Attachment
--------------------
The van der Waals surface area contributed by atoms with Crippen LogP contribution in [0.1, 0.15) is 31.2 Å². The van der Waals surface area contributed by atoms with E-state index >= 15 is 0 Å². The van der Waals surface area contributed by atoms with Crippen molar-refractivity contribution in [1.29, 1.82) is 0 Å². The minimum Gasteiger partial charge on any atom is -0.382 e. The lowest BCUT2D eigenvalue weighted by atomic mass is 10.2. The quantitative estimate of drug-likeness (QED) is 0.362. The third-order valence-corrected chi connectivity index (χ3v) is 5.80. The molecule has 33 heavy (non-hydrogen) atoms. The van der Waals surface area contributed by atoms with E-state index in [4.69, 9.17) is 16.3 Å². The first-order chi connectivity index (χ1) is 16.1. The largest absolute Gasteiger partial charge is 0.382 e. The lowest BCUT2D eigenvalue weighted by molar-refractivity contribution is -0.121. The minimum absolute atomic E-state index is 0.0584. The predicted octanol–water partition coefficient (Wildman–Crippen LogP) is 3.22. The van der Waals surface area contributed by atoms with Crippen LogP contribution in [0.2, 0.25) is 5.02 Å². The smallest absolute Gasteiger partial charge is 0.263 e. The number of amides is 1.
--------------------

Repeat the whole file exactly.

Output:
The van der Waals surface area contributed by atoms with Crippen LogP contribution in [0.1, 0.15) is 31.2 Å². The van der Waals surface area contributed by atoms with E-state index >= 15 is 0 Å². The van der Waals surface area contributed by atoms with Crippen molar-refractivity contribution in [1.29, 1.82) is 0 Å². The minimum Gasteiger partial charge on any atom is -0.382 e. The lowest BCUT2D eigenvalue weighted by atomic mass is 10.2. The quantitative estimate of drug-likeness (QED) is 0.362. The third-order valence-corrected chi connectivity index (χ3v) is 5.80. The molecule has 33 heavy (non-hydrogen) atoms. The van der Waals surface area contributed by atoms with E-state index in [4.69, 9.17) is 16.3 Å². The first-order chi connectivity index (χ1) is 16.1. The largest absolute Gasteiger partial charge is 0.382 e. The lowest BCUT2D eigenvalue weighted by molar-refractivity contribution is -0.121. The minimum absolute atomic E-state index is 0.0584. The predicted octanol–water partition coefficient (Wildman–Crippen LogP) is 3.22. The van der Waals surface area contributed by atoms with Crippen LogP contribution in [0.2, 0.25) is 5.02 Å². The smallest absolute Gasteiger partial charge is 0.263 e. The number of amides is 1.